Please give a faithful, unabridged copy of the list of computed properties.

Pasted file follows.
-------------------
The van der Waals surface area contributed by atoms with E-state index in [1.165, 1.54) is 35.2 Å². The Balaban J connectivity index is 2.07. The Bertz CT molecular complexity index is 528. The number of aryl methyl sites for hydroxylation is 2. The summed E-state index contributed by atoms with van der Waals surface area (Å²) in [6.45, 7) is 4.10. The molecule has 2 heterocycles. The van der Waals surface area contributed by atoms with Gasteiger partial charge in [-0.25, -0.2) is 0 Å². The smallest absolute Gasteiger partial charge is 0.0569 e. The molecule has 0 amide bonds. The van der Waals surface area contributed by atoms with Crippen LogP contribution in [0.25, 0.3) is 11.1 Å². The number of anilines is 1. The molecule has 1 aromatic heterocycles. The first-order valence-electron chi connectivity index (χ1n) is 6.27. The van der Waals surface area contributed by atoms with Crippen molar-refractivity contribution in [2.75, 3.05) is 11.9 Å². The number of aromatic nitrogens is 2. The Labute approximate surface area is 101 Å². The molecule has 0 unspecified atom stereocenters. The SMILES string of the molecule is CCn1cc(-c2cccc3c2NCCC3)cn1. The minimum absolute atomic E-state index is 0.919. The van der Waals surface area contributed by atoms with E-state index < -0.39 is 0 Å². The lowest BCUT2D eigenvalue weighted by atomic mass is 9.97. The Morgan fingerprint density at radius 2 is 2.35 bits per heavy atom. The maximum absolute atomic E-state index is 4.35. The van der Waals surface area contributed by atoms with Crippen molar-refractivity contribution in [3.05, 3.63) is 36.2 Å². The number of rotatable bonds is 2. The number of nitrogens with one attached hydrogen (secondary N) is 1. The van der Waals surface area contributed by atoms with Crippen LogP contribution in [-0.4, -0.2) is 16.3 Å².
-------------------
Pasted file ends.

The van der Waals surface area contributed by atoms with E-state index in [1.165, 1.54) is 35.2 Å². The Balaban J connectivity index is 2.07. The Bertz CT molecular complexity index is 528. The number of aryl methyl sites for hydroxylation is 2. The summed E-state index contributed by atoms with van der Waals surface area (Å²) in [6.45, 7) is 4.10. The molecule has 2 heterocycles. The van der Waals surface area contributed by atoms with Gasteiger partial charge in [-0.25, -0.2) is 0 Å². The smallest absolute Gasteiger partial charge is 0.0569 e. The molecule has 0 amide bonds. The van der Waals surface area contributed by atoms with Crippen LogP contribution in [0.25, 0.3) is 11.1 Å². The number of anilines is 1. The molecule has 1 aromatic heterocycles. The first-order valence-electron chi connectivity index (χ1n) is 6.27. The van der Waals surface area contributed by atoms with Crippen molar-refractivity contribution in [2.75, 3.05) is 11.9 Å². The number of aromatic nitrogens is 2. The Labute approximate surface area is 101 Å². The molecule has 0 unspecified atom stereocenters. The SMILES string of the molecule is CCn1cc(-c2cccc3c2NCCC3)cn1. The minimum absolute atomic E-state index is 0.919. The van der Waals surface area contributed by atoms with E-state index < -0.39 is 0 Å². The lowest BCUT2D eigenvalue weighted by atomic mass is 9.97. The Morgan fingerprint density at radius 2 is 2.35 bits per heavy atom. The maximum absolute atomic E-state index is 4.35. The van der Waals surface area contributed by atoms with Crippen molar-refractivity contribution in [3.05, 3.63) is 36.2 Å². The number of rotatable bonds is 2. The number of nitrogens with one attached hydrogen (secondary N) is 1. The van der Waals surface area contributed by atoms with Crippen LogP contribution in [-0.4, -0.2) is 16.3 Å².